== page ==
2. To perform those assessments appropriately, faculty should take antidiscrimination training to help them identify and learn ways to address potential discriminatory attitudes (nonverbal, verbal, and physical threats) that BIPOC students experience in field locations. For example, faculty can create and have plans in place to de-escalate racial tension and protect students from violence.
  3. Before traveling, faculty should lead collaborative discussions to identify discriminatory or race-related incidents with team members that could occur in the field and then encourage bystander interventions.
  4. Before field trips, team leaders should reach out to local authorities, businesses, and community leaders, especially in white communities, to provide early notice of the diverse nature of their teams.
  5. Institutions should identify and share cultural norms, expectations, jargon, policies, and rules practiced in field communities that may be unfamiliar to the fieldwork team.
  6. Institutions should provide allyship training to educate and empower non-BIPOC members of the team. BIPOC students could be paired with white field allies. These partnerships would help build trust within field parties, as well as help interactions with local communities.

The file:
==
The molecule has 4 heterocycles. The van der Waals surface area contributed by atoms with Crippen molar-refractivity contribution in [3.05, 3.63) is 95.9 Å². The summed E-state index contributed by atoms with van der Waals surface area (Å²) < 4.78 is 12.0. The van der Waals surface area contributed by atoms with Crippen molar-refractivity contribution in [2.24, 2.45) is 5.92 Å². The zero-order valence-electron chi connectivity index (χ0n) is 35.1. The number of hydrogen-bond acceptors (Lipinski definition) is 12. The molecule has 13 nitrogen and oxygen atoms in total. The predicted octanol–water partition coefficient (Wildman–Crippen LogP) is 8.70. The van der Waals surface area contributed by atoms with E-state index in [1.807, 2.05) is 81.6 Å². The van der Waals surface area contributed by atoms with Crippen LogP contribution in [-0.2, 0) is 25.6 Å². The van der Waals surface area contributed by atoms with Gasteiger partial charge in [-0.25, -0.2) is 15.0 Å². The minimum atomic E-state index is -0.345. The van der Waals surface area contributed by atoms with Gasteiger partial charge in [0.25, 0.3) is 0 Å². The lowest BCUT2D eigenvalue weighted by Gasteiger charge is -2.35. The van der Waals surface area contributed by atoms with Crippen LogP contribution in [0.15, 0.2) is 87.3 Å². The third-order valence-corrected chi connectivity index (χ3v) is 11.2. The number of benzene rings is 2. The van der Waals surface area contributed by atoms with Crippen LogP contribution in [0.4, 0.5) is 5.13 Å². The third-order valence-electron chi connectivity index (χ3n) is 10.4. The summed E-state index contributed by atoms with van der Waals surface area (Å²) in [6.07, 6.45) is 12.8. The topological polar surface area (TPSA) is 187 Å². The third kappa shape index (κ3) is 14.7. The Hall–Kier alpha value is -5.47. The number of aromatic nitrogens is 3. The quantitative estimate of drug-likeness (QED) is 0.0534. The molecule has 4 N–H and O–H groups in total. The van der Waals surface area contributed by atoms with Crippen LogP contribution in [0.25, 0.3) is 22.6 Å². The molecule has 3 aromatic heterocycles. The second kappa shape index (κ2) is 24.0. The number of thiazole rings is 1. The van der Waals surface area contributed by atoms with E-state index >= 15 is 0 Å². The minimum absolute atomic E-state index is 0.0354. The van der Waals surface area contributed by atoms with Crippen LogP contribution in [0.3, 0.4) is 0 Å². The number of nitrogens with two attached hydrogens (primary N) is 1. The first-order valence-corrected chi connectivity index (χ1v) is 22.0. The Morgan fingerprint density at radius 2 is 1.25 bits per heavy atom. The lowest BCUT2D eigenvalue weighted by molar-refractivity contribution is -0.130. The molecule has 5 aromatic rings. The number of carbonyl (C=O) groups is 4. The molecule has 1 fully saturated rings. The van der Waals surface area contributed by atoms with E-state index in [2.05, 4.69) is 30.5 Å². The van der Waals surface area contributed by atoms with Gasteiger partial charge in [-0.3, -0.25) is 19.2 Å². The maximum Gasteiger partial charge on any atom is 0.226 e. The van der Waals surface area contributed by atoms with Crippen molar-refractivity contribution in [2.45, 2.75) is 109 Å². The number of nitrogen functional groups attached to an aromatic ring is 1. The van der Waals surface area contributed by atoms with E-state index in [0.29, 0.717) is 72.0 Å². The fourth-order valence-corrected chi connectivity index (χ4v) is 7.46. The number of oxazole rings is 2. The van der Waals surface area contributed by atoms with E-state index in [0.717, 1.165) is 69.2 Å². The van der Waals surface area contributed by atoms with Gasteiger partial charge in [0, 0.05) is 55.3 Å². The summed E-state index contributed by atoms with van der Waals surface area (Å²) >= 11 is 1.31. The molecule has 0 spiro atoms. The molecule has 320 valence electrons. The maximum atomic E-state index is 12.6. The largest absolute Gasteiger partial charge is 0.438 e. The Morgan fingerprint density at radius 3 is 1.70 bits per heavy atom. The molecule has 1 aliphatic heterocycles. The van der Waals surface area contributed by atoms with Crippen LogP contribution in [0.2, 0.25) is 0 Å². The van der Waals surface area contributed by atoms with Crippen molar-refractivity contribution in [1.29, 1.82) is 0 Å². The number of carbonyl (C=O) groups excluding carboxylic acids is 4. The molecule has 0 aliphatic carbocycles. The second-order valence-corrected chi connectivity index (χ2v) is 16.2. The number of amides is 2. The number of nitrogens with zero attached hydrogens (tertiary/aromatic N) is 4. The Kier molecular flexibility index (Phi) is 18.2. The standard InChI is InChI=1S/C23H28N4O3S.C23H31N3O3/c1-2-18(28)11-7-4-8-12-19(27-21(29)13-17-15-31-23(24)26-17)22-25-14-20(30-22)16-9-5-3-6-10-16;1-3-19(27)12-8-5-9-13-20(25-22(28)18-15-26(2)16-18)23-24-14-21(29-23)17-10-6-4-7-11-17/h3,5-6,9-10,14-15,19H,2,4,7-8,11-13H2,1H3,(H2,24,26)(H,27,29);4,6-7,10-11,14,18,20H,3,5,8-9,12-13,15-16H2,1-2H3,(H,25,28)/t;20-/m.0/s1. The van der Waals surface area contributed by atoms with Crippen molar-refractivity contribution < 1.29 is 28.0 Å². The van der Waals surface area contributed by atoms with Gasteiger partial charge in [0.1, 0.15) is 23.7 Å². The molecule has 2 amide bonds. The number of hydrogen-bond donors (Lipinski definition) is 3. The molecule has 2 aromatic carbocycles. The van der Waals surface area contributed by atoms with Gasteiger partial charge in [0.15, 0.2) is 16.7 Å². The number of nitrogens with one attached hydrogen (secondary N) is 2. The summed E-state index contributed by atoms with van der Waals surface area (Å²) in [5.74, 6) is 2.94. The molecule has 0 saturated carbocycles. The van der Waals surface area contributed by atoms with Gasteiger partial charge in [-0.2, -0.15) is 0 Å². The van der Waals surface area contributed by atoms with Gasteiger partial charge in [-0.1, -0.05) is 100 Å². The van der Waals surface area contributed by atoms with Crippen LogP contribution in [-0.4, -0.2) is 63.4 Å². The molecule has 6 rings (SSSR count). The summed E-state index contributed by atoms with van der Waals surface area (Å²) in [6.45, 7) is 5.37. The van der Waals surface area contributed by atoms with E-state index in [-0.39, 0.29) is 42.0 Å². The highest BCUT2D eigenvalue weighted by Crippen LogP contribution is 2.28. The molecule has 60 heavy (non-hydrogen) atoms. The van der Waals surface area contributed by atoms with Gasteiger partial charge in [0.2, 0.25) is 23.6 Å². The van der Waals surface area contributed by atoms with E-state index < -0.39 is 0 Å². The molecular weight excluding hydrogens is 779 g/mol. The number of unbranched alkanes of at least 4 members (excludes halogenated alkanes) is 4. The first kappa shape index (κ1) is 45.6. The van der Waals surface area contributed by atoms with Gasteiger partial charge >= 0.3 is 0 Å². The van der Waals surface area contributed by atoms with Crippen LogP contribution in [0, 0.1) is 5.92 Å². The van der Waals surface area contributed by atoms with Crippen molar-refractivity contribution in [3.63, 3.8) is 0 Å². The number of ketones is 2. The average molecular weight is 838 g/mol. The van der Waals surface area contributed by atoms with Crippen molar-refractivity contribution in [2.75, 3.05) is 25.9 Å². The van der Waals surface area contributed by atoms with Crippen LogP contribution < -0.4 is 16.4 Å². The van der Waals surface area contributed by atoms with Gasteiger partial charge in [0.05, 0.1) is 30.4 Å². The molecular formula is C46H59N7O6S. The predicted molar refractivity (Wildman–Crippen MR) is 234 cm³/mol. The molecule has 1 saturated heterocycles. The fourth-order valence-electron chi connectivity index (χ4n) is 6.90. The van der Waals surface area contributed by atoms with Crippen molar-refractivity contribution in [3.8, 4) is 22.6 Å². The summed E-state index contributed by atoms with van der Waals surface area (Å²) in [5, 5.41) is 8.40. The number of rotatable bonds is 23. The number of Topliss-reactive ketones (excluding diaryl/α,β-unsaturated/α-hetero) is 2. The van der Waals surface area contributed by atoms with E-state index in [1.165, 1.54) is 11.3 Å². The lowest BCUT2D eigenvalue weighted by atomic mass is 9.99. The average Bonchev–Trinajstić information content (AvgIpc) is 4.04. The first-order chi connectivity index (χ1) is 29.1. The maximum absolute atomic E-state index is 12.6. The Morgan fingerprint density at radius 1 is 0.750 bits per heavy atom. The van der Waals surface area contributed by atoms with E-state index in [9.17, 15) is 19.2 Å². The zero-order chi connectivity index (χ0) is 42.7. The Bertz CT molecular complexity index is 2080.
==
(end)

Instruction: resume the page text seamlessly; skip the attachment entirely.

7. Team leaders should interrogate and identify blind spots in team members from the majority racial group. Self-awareness of one’s own privilege can be a good impetus to becoming a strong ally.
  8. Team leaders should be present in the field to introduce all of their team members to the host community and other stakeholders.
  9. Team leaders should document hostile encounters that team members face during field visits regardless of severity. This accounting is particularly important to address microaggressions faced by BIPOC individuals. Microaggressions, which routinely go unacknowledged or are minimized, wear down morale over time and have adverse impacts on mental health. For students, this impact can lead to their eventual exit from the geosciences.